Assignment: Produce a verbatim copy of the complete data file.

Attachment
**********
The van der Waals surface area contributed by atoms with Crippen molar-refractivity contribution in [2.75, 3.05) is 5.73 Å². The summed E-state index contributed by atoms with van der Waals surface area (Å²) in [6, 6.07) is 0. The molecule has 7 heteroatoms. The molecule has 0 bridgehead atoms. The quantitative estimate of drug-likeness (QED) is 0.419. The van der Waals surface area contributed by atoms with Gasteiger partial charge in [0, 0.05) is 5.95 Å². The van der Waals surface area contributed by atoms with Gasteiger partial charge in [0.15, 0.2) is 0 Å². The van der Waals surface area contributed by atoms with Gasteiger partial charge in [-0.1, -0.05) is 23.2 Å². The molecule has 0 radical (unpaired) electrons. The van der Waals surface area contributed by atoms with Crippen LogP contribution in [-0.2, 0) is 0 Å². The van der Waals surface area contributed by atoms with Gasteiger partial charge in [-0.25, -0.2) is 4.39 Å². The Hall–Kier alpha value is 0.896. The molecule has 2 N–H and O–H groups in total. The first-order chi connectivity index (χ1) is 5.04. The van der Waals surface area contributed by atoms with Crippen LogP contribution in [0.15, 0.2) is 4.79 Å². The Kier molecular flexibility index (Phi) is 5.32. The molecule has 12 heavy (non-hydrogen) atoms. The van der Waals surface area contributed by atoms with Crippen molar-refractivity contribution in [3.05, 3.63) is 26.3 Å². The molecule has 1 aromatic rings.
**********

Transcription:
The van der Waals surface area contributed by atoms with Crippen molar-refractivity contribution in [2.75, 3.05) is 5.73 Å². The summed E-state index contributed by atoms with van der Waals surface area (Å²) in [6, 6.07) is 0. The molecule has 7 heteroatoms. The molecule has 0 bridgehead atoms. The quantitative estimate of drug-likeness (QED) is 0.419. The van der Waals surface area contributed by atoms with Gasteiger partial charge in [0, 0.05) is 5.95 Å². The van der Waals surface area contributed by atoms with Gasteiger partial charge in [0.15, 0.2) is 0 Å². The van der Waals surface area contributed by atoms with Gasteiger partial charge in [-0.1, -0.05) is 23.2 Å². The molecule has 0 radical (unpaired) electrons. The van der Waals surface area contributed by atoms with Crippen LogP contribution in [-0.2, 0) is 0 Å². The van der Waals surface area contributed by atoms with Gasteiger partial charge in [-0.25, -0.2) is 4.39 Å². The Hall–Kier alpha value is 0.896. The molecule has 2 N–H and O–H groups in total. The first-order chi connectivity index (χ1) is 5.04. The van der Waals surface area contributed by atoms with Crippen LogP contribution in [0.15, 0.2) is 4.79 Å². The Kier molecular flexibility index (Phi) is 5.32. The molecule has 12 heavy (non-hydrogen) atoms. The van der Waals surface area contributed by atoms with Crippen molar-refractivity contribution in [3.05, 3.63) is 26.3 Å². The molecule has 1 aromatic rings.